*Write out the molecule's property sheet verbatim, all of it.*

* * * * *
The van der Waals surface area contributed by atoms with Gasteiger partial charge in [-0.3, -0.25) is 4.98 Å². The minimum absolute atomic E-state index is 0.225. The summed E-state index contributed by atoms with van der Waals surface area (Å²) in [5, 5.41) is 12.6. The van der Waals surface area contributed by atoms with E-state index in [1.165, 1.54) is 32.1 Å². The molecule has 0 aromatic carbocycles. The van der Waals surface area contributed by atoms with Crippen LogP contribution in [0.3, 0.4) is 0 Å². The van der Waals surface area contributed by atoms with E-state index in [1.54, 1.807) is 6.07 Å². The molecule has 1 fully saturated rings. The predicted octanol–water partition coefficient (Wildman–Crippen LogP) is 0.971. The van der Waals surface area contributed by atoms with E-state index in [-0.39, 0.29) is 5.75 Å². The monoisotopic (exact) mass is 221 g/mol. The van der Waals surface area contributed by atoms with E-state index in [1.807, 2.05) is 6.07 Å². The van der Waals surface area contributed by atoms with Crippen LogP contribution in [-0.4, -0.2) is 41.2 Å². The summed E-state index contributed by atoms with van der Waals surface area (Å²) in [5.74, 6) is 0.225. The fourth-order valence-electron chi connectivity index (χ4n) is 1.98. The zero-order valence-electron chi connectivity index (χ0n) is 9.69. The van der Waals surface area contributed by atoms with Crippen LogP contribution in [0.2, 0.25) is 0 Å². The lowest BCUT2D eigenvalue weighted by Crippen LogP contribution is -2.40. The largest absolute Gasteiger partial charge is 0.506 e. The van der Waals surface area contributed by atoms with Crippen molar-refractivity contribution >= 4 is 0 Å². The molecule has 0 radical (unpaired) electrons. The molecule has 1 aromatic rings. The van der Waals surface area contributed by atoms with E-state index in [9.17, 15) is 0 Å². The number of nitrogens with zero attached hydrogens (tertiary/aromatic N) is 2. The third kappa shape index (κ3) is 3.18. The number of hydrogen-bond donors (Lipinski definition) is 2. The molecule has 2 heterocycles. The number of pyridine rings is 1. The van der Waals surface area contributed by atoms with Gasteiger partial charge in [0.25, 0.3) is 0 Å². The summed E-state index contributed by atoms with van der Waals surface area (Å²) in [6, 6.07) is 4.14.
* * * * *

The van der Waals surface area contributed by atoms with Gasteiger partial charge in [-0.3, -0.25) is 4.98 Å². The minimum absolute atomic E-state index is 0.225. The summed E-state index contributed by atoms with van der Waals surface area (Å²) in [5, 5.41) is 12.6. The van der Waals surface area contributed by atoms with E-state index in [1.165, 1.54) is 32.1 Å². The molecule has 0 aromatic carbocycles. The van der Waals surface area contributed by atoms with Crippen LogP contribution in [0.3, 0.4) is 0 Å². The van der Waals surface area contributed by atoms with E-state index in [1.54, 1.807) is 6.07 Å². The molecule has 1 fully saturated rings. The predicted octanol–water partition coefficient (Wildman–Crippen LogP) is 0.971. The van der Waals surface area contributed by atoms with E-state index in [-0.39, 0.29) is 5.75 Å². The monoisotopic (exact) mass is 221 g/mol. The van der Waals surface area contributed by atoms with E-state index in [1.807, 2.05) is 6.07 Å². The van der Waals surface area contributed by atoms with Crippen LogP contribution in [-0.4, -0.2) is 41.2 Å². The summed E-state index contributed by atoms with van der Waals surface area (Å²) in [5.74, 6) is 0.225. The fourth-order valence-electron chi connectivity index (χ4n) is 1.98. The zero-order valence-electron chi connectivity index (χ0n) is 9.69. The van der Waals surface area contributed by atoms with Crippen LogP contribution in [0.2, 0.25) is 0 Å². The lowest BCUT2D eigenvalue weighted by Crippen LogP contribution is -2.40. The largest absolute Gasteiger partial charge is 0.506 e. The van der Waals surface area contributed by atoms with Crippen molar-refractivity contribution >= 4 is 0 Å². The molecule has 0 radical (unpaired) electrons. The molecule has 1 aromatic rings. The van der Waals surface area contributed by atoms with E-state index in [9.17, 15) is 0 Å². The number of nitrogens with zero attached hydrogens (tertiary/aromatic N) is 2. The third kappa shape index (κ3) is 3.18. The number of hydrogen-bond donors (Lipinski definition) is 2. The molecule has 2 heterocycles. The number of pyridine rings is 1. The van der Waals surface area contributed by atoms with Gasteiger partial charge in [0.25, 0.3) is 0 Å². The summed E-state index contributed by atoms with van der Waals surface area (Å²) in [6, 6.07) is 4.14.